Daylin Leach is pushing to legalize the medical use of marijuana. Credit: Provided
One of the most progressive leaders in the state of Pennsylvania is continuing the fight for one of the most progressive issues in our country today: medical marijuana.
Well, marijuana law in general is one of the most progressive, but as Sen. Daylin Leach (D-Montgomery/Delaware) preaches: one step at a time.
Most recently, Leach — also a congressional candidate — has co-sponsored the Compassionate Use of Medical Cannabis Act, the first medical marijuana bill introduced in Senate history with bipartisan support. Senate members from both sides of the aisle are supporting the bill, especially after testimony last month in the Senate Law and Justice Committee from medical professionals and parents of children who suffer from Dravet syndrome, a form of epilepsy in which a form of marijuana has eased seizures in young children.
Why focus on medical marijuana for children with Dravet syndrome?
There are these children who have epilepsy. They have sometimes 100 seizures a day. In order to help them, we give them these horrible medicines that don't work. They've developed a strain of marijuana that is not smoked and cannot get you high. It's an oil under your tongue. There's almost no THC. Eighty-five percent of kids have had 90 percent or greater seizure reductions. If this oil came from anywhere else on the planet, it would be in every CVS and Rite-Aid. But because it comes from marijuana, people become irrational and lose their minds. I'm speaking about Gov. [Tom] Corbett specifically.
How has Corbett responded to all this?
He says weird things like, "It's a gateway drug." We're talking about giving a 3-year-old oil under the tongue. How that translates into that 3-year-old being a crackhead down the line doesn't make sense to me. What he says is obviously not his real reasonsing. The only thing I can think of is he gets tied up in this idea of culture wars. This is just about giving people medicine. This isn't about listening to The Doors and eating potato chips.
What's next for the medical marijuana bill?
Very soon, we're going to have the support of the majority of the state Senate. When we have 26 co-sponsors, [Corbett] can't say that's not enough. We'll have rallies. We'll follow the governor around the state. It will be interesting to see if the governor says no to a child. Some of the battles we fight, we know they are for the long term. I think we can win this year.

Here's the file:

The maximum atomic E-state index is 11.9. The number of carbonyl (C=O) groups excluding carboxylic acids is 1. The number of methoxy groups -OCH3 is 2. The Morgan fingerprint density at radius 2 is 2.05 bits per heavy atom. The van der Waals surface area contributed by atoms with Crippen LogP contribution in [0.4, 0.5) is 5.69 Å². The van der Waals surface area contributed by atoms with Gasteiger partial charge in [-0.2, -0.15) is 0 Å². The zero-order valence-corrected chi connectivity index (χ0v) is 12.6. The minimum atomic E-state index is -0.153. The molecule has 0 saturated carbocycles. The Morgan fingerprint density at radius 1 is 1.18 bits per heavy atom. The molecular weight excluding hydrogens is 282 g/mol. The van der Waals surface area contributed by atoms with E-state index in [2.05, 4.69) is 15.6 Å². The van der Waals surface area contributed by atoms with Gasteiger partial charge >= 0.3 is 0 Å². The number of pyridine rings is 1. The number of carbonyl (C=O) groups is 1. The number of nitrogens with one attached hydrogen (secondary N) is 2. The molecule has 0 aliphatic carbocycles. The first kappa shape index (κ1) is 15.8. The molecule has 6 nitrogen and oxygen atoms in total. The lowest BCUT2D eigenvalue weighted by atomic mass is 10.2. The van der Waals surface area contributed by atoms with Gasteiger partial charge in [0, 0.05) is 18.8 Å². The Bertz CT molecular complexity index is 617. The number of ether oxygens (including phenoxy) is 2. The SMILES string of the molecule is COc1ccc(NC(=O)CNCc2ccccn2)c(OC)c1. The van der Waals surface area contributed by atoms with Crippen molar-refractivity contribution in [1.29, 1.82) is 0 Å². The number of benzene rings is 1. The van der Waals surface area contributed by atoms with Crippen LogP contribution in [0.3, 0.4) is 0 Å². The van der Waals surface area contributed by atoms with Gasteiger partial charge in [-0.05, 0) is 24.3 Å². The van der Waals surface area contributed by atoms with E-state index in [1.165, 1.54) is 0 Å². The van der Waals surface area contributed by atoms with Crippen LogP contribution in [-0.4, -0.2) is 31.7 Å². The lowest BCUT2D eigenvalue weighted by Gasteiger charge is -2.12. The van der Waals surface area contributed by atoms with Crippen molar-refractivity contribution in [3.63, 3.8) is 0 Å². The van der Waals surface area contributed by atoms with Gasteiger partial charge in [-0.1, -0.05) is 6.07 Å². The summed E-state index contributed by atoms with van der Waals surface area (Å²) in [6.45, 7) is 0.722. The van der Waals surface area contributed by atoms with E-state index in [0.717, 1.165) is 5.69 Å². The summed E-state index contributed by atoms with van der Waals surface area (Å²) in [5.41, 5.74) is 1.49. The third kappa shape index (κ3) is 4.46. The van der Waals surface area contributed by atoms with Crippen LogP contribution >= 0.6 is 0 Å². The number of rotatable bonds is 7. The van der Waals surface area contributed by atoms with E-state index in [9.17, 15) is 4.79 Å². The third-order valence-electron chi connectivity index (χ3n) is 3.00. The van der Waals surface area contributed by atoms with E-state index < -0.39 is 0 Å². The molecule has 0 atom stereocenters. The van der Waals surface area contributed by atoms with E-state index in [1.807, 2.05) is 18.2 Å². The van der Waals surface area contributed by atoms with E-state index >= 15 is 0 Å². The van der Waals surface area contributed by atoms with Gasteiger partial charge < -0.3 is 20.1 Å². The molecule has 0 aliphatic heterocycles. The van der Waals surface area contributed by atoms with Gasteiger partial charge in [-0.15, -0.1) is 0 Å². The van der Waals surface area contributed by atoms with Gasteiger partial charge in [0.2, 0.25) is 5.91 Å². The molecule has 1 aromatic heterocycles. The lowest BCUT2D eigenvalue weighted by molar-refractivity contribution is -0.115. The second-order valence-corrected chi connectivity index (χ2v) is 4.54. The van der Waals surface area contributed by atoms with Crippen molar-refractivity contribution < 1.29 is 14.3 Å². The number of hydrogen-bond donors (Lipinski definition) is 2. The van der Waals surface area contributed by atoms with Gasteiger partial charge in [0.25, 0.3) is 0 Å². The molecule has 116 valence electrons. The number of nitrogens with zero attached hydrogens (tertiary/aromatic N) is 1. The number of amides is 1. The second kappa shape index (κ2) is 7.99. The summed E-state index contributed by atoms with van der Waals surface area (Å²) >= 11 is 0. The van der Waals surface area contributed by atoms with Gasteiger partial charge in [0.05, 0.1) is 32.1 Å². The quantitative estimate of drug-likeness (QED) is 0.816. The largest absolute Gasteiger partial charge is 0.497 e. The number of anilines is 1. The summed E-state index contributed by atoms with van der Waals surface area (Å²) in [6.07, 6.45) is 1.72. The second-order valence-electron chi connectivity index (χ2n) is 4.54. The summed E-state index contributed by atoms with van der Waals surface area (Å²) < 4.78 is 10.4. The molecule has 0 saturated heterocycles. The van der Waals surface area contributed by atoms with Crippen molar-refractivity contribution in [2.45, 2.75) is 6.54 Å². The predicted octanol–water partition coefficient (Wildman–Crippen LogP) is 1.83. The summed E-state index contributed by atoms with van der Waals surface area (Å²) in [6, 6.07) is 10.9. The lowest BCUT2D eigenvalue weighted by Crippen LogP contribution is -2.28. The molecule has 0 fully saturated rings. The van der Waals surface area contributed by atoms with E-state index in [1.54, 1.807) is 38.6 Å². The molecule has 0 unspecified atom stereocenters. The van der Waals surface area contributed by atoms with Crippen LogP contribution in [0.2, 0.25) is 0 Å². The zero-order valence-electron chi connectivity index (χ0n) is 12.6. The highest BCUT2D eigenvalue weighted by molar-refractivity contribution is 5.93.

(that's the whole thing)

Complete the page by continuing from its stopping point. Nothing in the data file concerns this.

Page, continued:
Will Corbett sign?
This will pass if Gov. Corbett says he’ll sign. I think Gov. Corbett will eventually have to do it. Corbett is trying to look like a human being running for re-election. "We need to help kids and school, health care; gay people are apparently discriminated against." As part of the "I'm a human being tour," I don't think it’s consistent with that, pointing at little children who are dying and saying, "Nope, I can't help you." I can promise you, we're going to keep the pressure on.
On a separate issue — what do you think about legalizing recreational marijuana?
I personally support that. I've introduced legislation to do the same thing here they do in Colorado. What we need is full legalization and treat it exactly like alcohol — tax it, you can't buy it unless you're 21, you can't smoke and drive. I believe it will eventually happen. We've seen support for prohibition crumble in the polls. Once people actually start thinking about it, they are for it.
What the Pennsylvania Medical Society says
Michael R. Fraser, executive vice president and CEO of the Pennsylvania Medical Society, testified at the bill's testimony hearing last month.
"We acknowledge that there is some evidence, primarily anecdotal, that marijuana may provide relief from nausea to cancer patients, and it is asserted that it may aid in the treatment of glaucoma and post-traumatic stress disorder. We are also aware of recent news stories that oil derived from cannabidiol has aided some suffers of Dravet syndrome, a rare form of epilepsy."
He went on to say that "anecdotal evidence is just that."
"That cannot be applied to others' experience with great degree of confidence," he added.
The American Medical Association and the PA Medical Society have supported "well-controlled studies of marijuana and related cannabinoids in patients who have serious conditions."
He said the PAMED doesn't discount its efficacy rate on patients, but the group would rather build "a better body evidence that allows physicians and other providers to make science-based decisions about the use of marijuana in the treatment of their patients."